1.2 Structure and Interpretation of the Manual

The IT Baseline Protection Manual is divided into five main areas. To facilitate understanding of the manual, a brief explanation is provided here of each of these areas.

Introduction and procedure

This first section comprises Chapters 1 and 2. These chapters introduce the concept of IT baseline protection, present guidance as to how to use the manual and how to move between topics in the manual, and discuss the procedure to be adopted in drawing up a security concept which affords IT baseline protection. To understand the manual, it is important to work through Chapter 2. This describes in detail what steps are necessary in order to achieve a "baseline protection" level of IT security. In particular, it explains how to map an existing IT infrastructure onto the various manual modules and how to perform and document a target versus actual comparison where the target state of affairs corresponds to IT baseline protection.

Modules

The second section of the manual comprises Chapters 3 to 9. These chapters contain the threat scenario and the safeguards that are recommended for various components, procedures and IT systems. In each case the relevant safeguards are gathered together in a single module. They are logically grouped into the following chapters:

Threats Catalogues

This section of the manual contains detailed descriptions of the threats which are included in the threat scenarios for the individual modules. The threats are grouped into five catalogues:

Safeguards Catalogues

This section provides detailed descriptions of the IT security safeguards mentioned in the various modules of the manual. The measures are grouped into six catalogues of safeguards:

Annexes

The last section of the manual contains supplementary aids, forms, brief descriptions of tools covering all aspects of IT baseline protection and a list of registered users of the manual.

Interpretation of the manual

The modules, which all have the same structure, form the most important part of the IT Baseline Protection Manual. Each module starts with a brief description of the component, procedure or IT system under consideration.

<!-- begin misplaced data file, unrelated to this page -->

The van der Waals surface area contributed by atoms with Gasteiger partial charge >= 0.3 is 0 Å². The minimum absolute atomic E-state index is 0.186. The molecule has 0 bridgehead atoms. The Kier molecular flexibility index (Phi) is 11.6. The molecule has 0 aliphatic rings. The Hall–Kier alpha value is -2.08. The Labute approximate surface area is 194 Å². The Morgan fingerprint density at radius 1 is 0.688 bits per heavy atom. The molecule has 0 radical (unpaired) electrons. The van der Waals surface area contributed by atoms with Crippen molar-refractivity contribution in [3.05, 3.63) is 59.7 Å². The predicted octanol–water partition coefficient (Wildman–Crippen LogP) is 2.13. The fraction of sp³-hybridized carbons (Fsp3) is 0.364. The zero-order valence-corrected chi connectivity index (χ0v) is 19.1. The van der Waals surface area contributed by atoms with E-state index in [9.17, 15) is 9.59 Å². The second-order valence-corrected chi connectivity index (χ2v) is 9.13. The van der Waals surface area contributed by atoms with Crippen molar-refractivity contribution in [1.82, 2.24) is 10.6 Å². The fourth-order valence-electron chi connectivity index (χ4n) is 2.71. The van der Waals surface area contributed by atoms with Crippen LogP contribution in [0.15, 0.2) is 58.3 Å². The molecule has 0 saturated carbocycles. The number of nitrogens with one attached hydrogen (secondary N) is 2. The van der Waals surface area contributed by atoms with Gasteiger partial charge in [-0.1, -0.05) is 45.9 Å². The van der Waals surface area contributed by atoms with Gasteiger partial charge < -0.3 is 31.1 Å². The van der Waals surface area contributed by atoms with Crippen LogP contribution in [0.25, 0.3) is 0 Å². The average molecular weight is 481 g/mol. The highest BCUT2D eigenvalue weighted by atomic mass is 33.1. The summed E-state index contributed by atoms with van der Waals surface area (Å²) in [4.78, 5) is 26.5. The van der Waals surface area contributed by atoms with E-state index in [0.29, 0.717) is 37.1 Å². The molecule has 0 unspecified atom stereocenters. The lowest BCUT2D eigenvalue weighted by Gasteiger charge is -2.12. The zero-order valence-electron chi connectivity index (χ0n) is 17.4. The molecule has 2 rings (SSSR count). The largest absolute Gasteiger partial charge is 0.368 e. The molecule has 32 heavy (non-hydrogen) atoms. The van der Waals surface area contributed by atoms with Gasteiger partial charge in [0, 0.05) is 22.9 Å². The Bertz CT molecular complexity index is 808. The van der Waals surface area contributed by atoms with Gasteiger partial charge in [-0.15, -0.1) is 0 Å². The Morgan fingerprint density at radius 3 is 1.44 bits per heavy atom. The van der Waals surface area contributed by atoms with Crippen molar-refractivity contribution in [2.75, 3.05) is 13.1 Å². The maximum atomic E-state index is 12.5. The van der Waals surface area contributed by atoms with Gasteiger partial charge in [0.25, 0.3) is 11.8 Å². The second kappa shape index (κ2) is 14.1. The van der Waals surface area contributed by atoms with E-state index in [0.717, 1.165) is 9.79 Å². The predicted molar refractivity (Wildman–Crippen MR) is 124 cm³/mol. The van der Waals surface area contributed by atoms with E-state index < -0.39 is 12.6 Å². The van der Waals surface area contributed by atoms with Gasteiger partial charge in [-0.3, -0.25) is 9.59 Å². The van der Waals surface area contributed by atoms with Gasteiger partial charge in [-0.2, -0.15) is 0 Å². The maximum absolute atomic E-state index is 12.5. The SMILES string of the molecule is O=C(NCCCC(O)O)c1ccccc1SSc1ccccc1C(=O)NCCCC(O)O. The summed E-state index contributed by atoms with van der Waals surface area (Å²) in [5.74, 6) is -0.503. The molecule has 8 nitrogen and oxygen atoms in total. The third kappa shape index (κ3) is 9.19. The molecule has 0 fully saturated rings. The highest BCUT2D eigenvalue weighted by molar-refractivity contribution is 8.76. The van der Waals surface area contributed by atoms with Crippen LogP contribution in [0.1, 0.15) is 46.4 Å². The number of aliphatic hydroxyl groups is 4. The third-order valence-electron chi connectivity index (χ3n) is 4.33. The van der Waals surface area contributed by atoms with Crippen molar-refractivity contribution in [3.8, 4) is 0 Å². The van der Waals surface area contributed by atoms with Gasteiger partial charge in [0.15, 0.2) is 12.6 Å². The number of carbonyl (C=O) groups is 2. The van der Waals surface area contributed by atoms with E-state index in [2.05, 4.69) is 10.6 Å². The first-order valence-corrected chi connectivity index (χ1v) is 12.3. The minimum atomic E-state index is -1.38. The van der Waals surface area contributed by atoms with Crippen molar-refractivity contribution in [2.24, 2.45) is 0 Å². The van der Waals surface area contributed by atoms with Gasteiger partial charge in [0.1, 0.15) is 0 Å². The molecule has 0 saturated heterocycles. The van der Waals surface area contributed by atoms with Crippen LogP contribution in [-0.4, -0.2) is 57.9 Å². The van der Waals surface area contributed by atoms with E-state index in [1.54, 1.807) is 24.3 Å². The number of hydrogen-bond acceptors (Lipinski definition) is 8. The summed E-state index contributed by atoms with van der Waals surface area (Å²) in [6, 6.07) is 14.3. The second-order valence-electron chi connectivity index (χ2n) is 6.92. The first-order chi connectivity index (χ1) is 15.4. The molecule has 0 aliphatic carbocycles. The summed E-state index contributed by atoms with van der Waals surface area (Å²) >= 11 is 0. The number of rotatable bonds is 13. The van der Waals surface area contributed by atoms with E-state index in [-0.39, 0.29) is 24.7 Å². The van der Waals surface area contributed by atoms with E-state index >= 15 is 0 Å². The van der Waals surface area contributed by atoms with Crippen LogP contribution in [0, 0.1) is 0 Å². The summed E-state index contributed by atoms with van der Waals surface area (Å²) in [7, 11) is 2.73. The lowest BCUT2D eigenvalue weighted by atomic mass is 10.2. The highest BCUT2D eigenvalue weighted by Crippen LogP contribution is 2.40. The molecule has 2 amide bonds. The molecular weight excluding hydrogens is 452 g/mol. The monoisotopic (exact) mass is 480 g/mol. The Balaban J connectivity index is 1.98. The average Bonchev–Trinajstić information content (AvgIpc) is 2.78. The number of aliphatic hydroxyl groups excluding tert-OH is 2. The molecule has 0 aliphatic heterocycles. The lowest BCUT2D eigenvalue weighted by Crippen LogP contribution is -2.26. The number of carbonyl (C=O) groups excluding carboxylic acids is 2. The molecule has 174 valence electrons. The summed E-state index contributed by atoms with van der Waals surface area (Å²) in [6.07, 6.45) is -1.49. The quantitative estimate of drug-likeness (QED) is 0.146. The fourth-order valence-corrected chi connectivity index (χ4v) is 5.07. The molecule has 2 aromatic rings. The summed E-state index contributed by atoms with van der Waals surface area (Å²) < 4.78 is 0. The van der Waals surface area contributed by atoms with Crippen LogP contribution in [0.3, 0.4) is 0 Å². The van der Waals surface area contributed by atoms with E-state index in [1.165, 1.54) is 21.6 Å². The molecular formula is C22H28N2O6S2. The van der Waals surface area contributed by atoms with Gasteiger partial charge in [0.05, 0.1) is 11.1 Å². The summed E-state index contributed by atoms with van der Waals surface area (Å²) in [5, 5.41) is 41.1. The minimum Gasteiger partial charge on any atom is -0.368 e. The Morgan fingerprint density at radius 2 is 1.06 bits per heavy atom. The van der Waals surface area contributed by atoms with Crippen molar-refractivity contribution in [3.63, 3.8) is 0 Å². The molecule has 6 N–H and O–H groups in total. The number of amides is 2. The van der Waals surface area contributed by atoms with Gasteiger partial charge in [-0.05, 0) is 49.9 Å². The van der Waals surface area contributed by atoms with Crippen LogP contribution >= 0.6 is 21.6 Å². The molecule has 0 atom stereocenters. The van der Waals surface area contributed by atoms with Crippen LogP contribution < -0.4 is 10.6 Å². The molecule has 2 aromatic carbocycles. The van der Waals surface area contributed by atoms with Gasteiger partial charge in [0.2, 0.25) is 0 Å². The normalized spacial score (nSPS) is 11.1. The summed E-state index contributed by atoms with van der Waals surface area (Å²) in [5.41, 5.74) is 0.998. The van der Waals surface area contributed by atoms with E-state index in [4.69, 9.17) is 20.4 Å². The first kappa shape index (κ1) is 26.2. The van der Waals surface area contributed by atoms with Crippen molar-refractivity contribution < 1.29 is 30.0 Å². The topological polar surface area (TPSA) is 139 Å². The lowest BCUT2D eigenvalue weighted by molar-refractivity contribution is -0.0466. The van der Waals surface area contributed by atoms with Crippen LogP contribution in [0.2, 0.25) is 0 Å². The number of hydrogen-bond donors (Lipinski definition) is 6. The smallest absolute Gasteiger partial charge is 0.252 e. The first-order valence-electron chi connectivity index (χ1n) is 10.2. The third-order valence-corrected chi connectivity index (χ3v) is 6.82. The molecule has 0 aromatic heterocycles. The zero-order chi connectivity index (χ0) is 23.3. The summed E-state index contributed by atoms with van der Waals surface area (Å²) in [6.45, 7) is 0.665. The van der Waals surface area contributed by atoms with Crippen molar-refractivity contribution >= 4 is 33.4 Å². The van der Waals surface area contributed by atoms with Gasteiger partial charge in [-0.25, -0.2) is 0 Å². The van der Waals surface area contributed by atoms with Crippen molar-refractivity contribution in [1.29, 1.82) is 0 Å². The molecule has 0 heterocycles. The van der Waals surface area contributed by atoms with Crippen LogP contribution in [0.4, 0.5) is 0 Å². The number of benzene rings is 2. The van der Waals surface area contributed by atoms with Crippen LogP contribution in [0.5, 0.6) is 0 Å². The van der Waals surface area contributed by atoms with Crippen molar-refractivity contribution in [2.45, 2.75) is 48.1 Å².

This is followed by a description of the threat scenario. The threats here are divided into the aforementioned categories of Force Majeure, Organisational Shortcomings, Human Error, Technical Failure and Deliberate Acts.

To make it easier to see which modules are relevant and to avoid redundancies, in each case only a reference is provided to the text in which the threat is described in more detail. An example is provided below as to how a threat would be cited within a module:

In the code T x.y , the letter "T" stands for threat. The number x before the decimal point refers to the Threats Catalogue (in this case T 4 = Technical Failure) and the number y after the decimal point is the serial number of the threat within the catalogue concerned. This is followed by the name of the threat. It is recommended that the user then reads the text of the threat referenced for the sake of gaining awareness and understanding the safeguards which apply, but it is not absolutely essential to read this text in order to be able to draw up an IT security concept on the basis of the IT Baseline Protection Manual.

The recommended safeguards which are listed after the section on the threat scenario constitute the major part of a given module. Brief information is presented first of all on the safeguard package concerned. In some modules these statements contain, for example, information on the recommended sequence to follow in implementing the necessary safeguards.

As was done with the threats, the safeguards themselves are grouped according to the headings in the Safeguards Catalogues, i.e. in this case, under the headings Infrastructure, Organisation, Personnel, Hardware & Software, Communications and Contingency Planning. The same procedure is followed as in the handling of threats, i.e. in each case only a reference is provided to the relevant safeguard. An example is provided below as to how a recommended safeguard would be cited within a module:

In the code S x.y , "S" refers to a safeguard, and the number x before the decimal point refers to the Safeguards Catalogue (in this case S 1 = Infrastructure). The number y after the decimal point is the serial number of the safeguard within the relevant catalogue.

The number in brackets - in this case (1) - assigns a priority to each safeguard. This is extremely important when drawing up a plan for the implementation of safeguards which have not previously been implemented or have only partially been implemented. In practice, it is during this phase that problems in finding sufficient financial or staff resources and/or with timescales frequently occur. If these would mean that full implementation of all the necessary safeguards would have to be delayed, then the starting point in determining the sequence to be followed in implementing any missing safeguards should be the priority assigned to each of the various safeguards in the modules. The following priority levels have been assigned: